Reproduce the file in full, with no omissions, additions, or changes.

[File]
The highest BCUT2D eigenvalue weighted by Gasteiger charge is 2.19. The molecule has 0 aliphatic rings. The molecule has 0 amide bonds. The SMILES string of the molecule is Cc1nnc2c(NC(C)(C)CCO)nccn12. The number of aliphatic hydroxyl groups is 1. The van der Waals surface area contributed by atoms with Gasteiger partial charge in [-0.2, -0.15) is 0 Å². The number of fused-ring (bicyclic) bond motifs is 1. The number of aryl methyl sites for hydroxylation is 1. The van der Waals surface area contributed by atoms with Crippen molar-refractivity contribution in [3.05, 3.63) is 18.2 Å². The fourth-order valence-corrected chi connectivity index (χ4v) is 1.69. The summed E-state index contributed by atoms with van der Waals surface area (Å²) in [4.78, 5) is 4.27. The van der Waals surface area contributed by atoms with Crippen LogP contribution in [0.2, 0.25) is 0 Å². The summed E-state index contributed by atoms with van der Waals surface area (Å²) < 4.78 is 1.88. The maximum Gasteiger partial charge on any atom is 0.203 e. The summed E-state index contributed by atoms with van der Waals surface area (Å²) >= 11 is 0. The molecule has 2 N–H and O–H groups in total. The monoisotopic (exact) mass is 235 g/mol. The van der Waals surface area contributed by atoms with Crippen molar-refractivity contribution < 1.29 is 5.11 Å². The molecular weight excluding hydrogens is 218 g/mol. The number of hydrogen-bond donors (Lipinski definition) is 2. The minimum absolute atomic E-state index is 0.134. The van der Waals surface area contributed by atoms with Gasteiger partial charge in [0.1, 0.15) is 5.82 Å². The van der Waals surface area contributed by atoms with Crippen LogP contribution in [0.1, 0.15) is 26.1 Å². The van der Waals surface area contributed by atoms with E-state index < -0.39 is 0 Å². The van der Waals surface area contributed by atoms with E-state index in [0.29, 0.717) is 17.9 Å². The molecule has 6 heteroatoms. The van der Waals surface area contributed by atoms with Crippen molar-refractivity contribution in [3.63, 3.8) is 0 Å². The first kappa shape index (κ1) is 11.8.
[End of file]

The highest BCUT2D eigenvalue weighted by Gasteiger charge is 2.19. The molecule has 0 aliphatic rings. The molecule has 0 amide bonds. The SMILES string of the molecule is Cc1nnc2c(NC(C)(C)CCO)nccn12. The number of aliphatic hydroxyl groups is 1. The van der Waals surface area contributed by atoms with Gasteiger partial charge in [-0.2, -0.15) is 0 Å². The number of fused-ring (bicyclic) bond motifs is 1. The number of aryl methyl sites for hydroxylation is 1. The van der Waals surface area contributed by atoms with Crippen molar-refractivity contribution in [3.05, 3.63) is 18.2 Å². The fourth-order valence-corrected chi connectivity index (χ4v) is 1.69. The summed E-state index contributed by atoms with van der Waals surface area (Å²) in [4.78, 5) is 4.27. The van der Waals surface area contributed by atoms with Crippen LogP contribution in [0.2, 0.25) is 0 Å². The summed E-state index contributed by atoms with van der Waals surface area (Å²) < 4.78 is 1.88. The maximum Gasteiger partial charge on any atom is 0.203 e. The summed E-state index contributed by atoms with van der Waals surface area (Å²) >= 11 is 0. The molecule has 2 N–H and O–H groups in total. The monoisotopic (exact) mass is 235 g/mol. The van der Waals surface area contributed by atoms with Crippen molar-refractivity contribution < 1.29 is 5.11 Å². The molecular weight excluding hydrogens is 218 g/mol. The number of hydrogen-bond donors (Lipinski definition) is 2. The minimum absolute atomic E-state index is 0.134. The van der Waals surface area contributed by atoms with Gasteiger partial charge in [0.1, 0.15) is 5.82 Å². The van der Waals surface area contributed by atoms with Crippen LogP contribution in [0.1, 0.15) is 26.1 Å². The van der Waals surface area contributed by atoms with E-state index < -0.39 is 0 Å². The van der Waals surface area contributed by atoms with E-state index in [0.29, 0.717) is 17.9 Å². The molecule has 6 heteroatoms. The van der Waals surface area contributed by atoms with Crippen molar-refractivity contribution in [3.63, 3.8) is 0 Å². The first kappa shape index (κ1) is 11.8.